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August 17th, 2005

Sims and Philosophy

To my knowledge, my paper Are You a Sim was the first paper in an academic philosophy journal to cite a computer game. So you’d think that game would develop a healthy respect for philosophy. Sadly, no, though they seem to have a well developed disrespect.

Via David Chess, here are the list of courses in the philosophy major for the Sims 2: University expansion.

What is the Meaning of This?!
The Refrigerator Light: Proof vs. Faith
Old Dead Guys who Thought Stuff
Optimists and Other Idiots
Philosophy’s Place in the Neighborhood: Anywhere?
Existentialism: Depressing Yourself on Purpose
Who Controls the Pie Menu and Why?
Senior Project: Preparing For The Food Industry

And the preferred career paths for philosophy majors

  1. Slacker
  2. Culinary
  1. Paranormal

Those with better knowledge of my work habits, cooking skills and connection to entities without good scientific explanation (Red Sox, Aust cricket team etc) can say which I’ve ended up in.

Posted by Brian Weatherson in Uncategorized

13 Comments »

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13 Responses to “Sims and Philosophy”

  1. charles says:

    I think the ‘preferred career paths’ is really the ‘available career paths’ for people with a bachelor’s degree in philosophy. You can work retail or a boring office job (which might be slacking in the sense of “functionally abandoning one’s intellectual skills”), work in a restaurant, or by some luck or event bordering on the supernatural, find a well-paying, meaningful job ;)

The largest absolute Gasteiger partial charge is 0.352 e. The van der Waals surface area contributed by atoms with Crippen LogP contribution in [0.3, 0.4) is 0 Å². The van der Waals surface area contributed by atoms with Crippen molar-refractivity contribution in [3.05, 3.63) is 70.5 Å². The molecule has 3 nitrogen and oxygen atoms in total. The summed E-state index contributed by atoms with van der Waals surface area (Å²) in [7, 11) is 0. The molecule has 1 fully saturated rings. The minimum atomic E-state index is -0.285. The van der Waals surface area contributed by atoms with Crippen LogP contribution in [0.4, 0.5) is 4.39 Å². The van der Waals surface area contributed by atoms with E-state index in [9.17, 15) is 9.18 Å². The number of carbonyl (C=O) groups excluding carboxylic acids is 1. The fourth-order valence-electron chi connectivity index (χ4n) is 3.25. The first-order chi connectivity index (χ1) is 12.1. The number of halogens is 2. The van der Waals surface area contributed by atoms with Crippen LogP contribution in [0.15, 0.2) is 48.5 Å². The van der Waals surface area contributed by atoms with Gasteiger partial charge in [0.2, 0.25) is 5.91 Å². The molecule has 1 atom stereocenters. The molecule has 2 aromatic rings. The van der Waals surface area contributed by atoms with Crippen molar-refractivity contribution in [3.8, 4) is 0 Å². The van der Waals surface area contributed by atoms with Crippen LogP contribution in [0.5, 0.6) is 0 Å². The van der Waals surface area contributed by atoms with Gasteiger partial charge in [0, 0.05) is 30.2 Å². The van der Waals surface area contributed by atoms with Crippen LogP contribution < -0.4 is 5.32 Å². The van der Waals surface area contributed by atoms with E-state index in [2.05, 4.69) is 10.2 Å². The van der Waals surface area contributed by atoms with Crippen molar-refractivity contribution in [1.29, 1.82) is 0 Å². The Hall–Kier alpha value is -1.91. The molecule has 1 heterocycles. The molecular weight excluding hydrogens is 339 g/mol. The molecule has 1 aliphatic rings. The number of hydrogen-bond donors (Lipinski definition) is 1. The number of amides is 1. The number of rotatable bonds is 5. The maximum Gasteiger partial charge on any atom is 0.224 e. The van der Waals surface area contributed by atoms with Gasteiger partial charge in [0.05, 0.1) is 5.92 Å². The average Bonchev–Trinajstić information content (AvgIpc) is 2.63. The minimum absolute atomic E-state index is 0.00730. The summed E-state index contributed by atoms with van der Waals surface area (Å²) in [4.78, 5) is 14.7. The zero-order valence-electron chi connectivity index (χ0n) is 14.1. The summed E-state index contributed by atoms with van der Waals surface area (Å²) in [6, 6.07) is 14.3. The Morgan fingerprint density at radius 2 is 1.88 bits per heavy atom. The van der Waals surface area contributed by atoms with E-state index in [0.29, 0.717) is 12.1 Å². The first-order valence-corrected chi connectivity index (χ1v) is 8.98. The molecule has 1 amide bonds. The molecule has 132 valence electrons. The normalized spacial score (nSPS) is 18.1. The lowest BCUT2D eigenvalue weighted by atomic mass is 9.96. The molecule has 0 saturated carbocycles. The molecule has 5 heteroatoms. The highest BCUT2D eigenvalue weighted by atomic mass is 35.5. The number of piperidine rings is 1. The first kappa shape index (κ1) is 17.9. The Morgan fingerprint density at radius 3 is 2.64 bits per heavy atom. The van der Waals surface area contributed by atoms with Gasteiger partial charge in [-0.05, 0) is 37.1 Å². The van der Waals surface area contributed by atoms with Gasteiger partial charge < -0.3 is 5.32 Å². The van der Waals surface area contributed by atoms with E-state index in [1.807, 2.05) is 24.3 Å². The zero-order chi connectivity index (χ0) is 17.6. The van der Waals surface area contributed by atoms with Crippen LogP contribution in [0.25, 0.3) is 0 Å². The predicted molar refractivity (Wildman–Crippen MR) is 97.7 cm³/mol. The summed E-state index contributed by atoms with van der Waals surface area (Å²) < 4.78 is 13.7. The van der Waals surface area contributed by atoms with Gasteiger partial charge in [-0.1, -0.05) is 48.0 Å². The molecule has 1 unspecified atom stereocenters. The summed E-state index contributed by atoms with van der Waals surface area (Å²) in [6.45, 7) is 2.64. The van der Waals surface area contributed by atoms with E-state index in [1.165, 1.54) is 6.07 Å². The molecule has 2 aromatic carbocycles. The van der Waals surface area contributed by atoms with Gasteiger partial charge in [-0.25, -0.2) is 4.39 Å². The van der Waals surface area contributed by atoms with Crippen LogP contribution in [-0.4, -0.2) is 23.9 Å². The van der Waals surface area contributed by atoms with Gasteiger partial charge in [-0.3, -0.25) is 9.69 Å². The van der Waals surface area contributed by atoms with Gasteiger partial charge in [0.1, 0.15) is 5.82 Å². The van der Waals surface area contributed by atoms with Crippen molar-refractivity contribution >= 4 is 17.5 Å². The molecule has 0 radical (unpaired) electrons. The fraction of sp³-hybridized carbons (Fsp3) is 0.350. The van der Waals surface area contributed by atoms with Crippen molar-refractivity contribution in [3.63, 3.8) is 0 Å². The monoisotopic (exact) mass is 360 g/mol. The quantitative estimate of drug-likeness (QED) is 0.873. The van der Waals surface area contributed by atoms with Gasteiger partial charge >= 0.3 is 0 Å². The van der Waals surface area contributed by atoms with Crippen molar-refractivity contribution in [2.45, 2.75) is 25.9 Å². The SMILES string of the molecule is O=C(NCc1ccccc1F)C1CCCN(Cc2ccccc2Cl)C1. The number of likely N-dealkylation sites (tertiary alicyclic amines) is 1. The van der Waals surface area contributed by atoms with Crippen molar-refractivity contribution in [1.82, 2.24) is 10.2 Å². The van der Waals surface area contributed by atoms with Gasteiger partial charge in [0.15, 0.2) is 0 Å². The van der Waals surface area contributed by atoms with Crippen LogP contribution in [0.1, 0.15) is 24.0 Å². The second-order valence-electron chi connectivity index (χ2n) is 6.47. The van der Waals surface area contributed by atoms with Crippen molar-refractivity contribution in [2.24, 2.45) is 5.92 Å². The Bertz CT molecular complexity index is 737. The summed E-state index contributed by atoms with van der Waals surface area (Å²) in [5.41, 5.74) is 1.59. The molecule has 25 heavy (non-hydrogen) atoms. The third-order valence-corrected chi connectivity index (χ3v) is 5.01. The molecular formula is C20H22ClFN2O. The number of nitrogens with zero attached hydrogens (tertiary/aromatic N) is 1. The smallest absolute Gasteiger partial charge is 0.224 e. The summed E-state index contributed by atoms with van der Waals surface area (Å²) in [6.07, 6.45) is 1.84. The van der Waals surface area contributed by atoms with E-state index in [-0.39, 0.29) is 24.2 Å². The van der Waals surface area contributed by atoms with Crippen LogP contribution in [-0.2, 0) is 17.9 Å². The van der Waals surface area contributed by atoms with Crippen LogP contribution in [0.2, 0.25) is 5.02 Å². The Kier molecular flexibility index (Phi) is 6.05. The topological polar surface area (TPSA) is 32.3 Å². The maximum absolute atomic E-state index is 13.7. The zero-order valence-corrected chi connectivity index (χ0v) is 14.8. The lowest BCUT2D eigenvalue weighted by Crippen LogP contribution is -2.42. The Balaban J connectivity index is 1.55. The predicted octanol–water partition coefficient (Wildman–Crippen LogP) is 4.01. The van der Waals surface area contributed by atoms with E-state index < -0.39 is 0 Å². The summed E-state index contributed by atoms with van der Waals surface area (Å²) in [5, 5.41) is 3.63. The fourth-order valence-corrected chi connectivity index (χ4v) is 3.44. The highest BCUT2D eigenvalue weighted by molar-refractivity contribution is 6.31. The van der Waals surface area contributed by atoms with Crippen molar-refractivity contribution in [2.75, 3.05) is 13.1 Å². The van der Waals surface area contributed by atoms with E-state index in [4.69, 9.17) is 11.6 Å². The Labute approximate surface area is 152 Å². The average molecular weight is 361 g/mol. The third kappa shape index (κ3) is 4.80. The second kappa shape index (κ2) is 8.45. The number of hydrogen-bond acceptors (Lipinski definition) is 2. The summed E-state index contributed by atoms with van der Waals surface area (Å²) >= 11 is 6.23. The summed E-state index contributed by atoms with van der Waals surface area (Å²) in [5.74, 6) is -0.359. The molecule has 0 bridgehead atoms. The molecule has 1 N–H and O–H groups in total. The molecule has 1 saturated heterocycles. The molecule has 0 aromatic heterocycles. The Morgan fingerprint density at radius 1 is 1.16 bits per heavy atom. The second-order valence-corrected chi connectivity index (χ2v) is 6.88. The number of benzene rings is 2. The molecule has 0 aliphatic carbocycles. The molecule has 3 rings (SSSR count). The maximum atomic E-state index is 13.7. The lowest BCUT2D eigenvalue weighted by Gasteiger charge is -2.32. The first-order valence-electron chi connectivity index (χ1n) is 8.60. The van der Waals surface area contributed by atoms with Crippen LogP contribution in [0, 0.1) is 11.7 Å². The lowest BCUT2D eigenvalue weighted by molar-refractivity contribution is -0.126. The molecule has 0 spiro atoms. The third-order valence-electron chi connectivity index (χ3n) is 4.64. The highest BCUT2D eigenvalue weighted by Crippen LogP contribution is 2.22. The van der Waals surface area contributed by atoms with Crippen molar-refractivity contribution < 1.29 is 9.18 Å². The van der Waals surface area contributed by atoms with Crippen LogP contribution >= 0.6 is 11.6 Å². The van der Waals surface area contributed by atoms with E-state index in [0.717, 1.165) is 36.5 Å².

That, or go to graduate school.

  2. Clayton says:

    Ahem…

    I believe that there was a paper by Hugh Chandler ‘The Sources of Essence’ in which he makes reference to asteroids (I can’t recall whether he cited it by name or whether he just described it).

  3. Brian Weatherson says:

    Could be wrong then…

  4. Clayton says:

    You probably still get the prize for first reference to a video game it takes more than one button to play.

    I poked around a bit and the history department offers “Memorizing Names and Dates: An Alternative to Learning”. Now that is funny.

  5. Shieva says:

    Semi-related: http://encarta.msn.com/college_article_OddCourses/Top_10_Odd_College_Courses.html

  6. Allan says:

    I have a paper coming out that makes reference to Grand Theft Auto (“Possible Evils,” in Ratio), and I’d imagine that my Philosophy and Film course this fall will be the first philosophy course to devote serious time to playing and talking about said game …

    Speaking of philosophy and pop culture, has anyone else seen those ESPN ads where there’s four women who exist only in “some guy’s fantasy,” and in which one of them (often pictured reading McKeon’s complete works of Plato) discovers that fact (viz. the unreality of the world they inhabit)?

  7. Paul Gowder says:

    Surely SOME philosopher has written on the epistemology of the refrigator light!

  8. Matt Weiner says:

    Allan, if that’s the Allan I think it is—should we be using that in the publicity for the course?

  9. Sarah says:

    I can’t get worked up about that, because I know they’re equally offensive about every other career path.

    Also, I wouldn’t knock the philosophy/slacking/cooking/paranormal connection. After all, here I am, an unemployed philosophy student with a culinary arts degree and friends who read tarot professionally and are convinced that they can become invisible at will.

  10. Mike says:

    I guess that they can’t will at will. No, Sarah? Otherwise, looks like a simple test might settle things.

  11. Martin says:

    Is the hostility toward philosophy expressed by the Sims really just misplaced aggression toward Peter Ludlow?

  12. Martin says:

    Is it possible that the hostility toward philosophy expressed by the Sims is just misplaced anger at Peter Ludlow?

  13. wannabephd says:

    First Person is a book on video game theory that has several chapters on The Sims. Published by MIT Press.